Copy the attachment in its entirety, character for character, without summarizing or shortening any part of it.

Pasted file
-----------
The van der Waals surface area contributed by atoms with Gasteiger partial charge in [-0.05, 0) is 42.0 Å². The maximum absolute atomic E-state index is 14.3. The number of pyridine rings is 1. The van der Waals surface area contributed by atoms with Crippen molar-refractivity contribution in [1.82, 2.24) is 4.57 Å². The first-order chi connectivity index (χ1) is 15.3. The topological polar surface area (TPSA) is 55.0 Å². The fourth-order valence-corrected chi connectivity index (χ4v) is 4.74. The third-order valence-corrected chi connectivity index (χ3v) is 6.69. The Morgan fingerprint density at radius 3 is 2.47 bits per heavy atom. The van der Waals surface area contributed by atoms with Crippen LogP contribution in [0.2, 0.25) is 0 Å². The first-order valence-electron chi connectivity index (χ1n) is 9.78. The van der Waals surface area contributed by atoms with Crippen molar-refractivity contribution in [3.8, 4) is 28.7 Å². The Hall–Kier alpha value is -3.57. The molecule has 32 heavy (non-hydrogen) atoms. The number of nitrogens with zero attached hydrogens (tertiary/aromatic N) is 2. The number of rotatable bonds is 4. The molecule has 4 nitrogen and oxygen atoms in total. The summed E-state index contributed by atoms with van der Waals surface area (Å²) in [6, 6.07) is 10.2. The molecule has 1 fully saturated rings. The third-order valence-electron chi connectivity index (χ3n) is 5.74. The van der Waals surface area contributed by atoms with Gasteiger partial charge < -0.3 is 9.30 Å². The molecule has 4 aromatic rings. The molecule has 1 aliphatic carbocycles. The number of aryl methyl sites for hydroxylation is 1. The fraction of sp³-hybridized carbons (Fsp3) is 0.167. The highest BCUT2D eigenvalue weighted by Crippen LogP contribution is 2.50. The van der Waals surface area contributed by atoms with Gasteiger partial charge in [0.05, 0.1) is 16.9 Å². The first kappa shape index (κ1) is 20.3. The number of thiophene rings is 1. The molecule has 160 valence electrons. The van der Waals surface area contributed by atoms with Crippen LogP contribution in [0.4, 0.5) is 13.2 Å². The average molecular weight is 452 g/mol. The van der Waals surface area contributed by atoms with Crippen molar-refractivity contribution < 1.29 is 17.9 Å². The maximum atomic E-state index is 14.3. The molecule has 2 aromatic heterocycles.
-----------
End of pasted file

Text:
The van der Waals surface area contributed by atoms with Gasteiger partial charge in [-0.05, 0) is 42.0 Å². The maximum absolute atomic E-state index is 14.3. The number of pyridine rings is 1. The van der Waals surface area contributed by atoms with Crippen molar-refractivity contribution in [1.82, 2.24) is 4.57 Å². The first-order chi connectivity index (χ1) is 15.3. The topological polar surface area (TPSA) is 55.0 Å². The fourth-order valence-corrected chi connectivity index (χ4v) is 4.74. The third-order valence-corrected chi connectivity index (χ3v) is 6.69. The Morgan fingerprint density at radius 3 is 2.47 bits per heavy atom. The van der Waals surface area contributed by atoms with Crippen LogP contribution in [0.2, 0.25) is 0 Å². The first-order valence-electron chi connectivity index (χ1n) is 9.78. The van der Waals surface area contributed by atoms with Crippen molar-refractivity contribution in [3.8, 4) is 28.7 Å². The Hall–Kier alpha value is -3.57. The molecule has 32 heavy (non-hydrogen) atoms. The number of nitrogens with zero attached hydrogens (tertiary/aromatic N) is 2. The number of rotatable bonds is 4. The molecule has 4 nitrogen and oxygen atoms in total. The summed E-state index contributed by atoms with van der Waals surface area (Å²) in [6, 6.07) is 10.2. The molecule has 1 fully saturated rings. The third-order valence-electron chi connectivity index (χ3n) is 5.74. The van der Waals surface area contributed by atoms with Gasteiger partial charge < -0.3 is 9.30 Å². The molecule has 4 aromatic rings. The molecule has 1 aliphatic carbocycles. The number of aryl methyl sites for hydroxylation is 1. The fraction of sp³-hybridized carbons (Fsp3) is 0.167. The highest BCUT2D eigenvalue weighted by Crippen LogP contribution is 2.50. The van der Waals surface area contributed by atoms with Gasteiger partial charge in [0.05, 0.1) is 16.9 Å². The first kappa shape index (κ1) is 20.3. The number of thiophene rings is 1. The molecule has 160 valence electrons. The van der Waals surface area contributed by atoms with Crippen LogP contribution in [0.4, 0.5) is 13.2 Å². The average molecular weight is 452 g/mol. The van der Waals surface area contributed by atoms with Crippen molar-refractivity contribution < 1.29 is 17.9 Å². The maximum atomic E-state index is 14.3. The molecule has 2 aromatic heterocycles.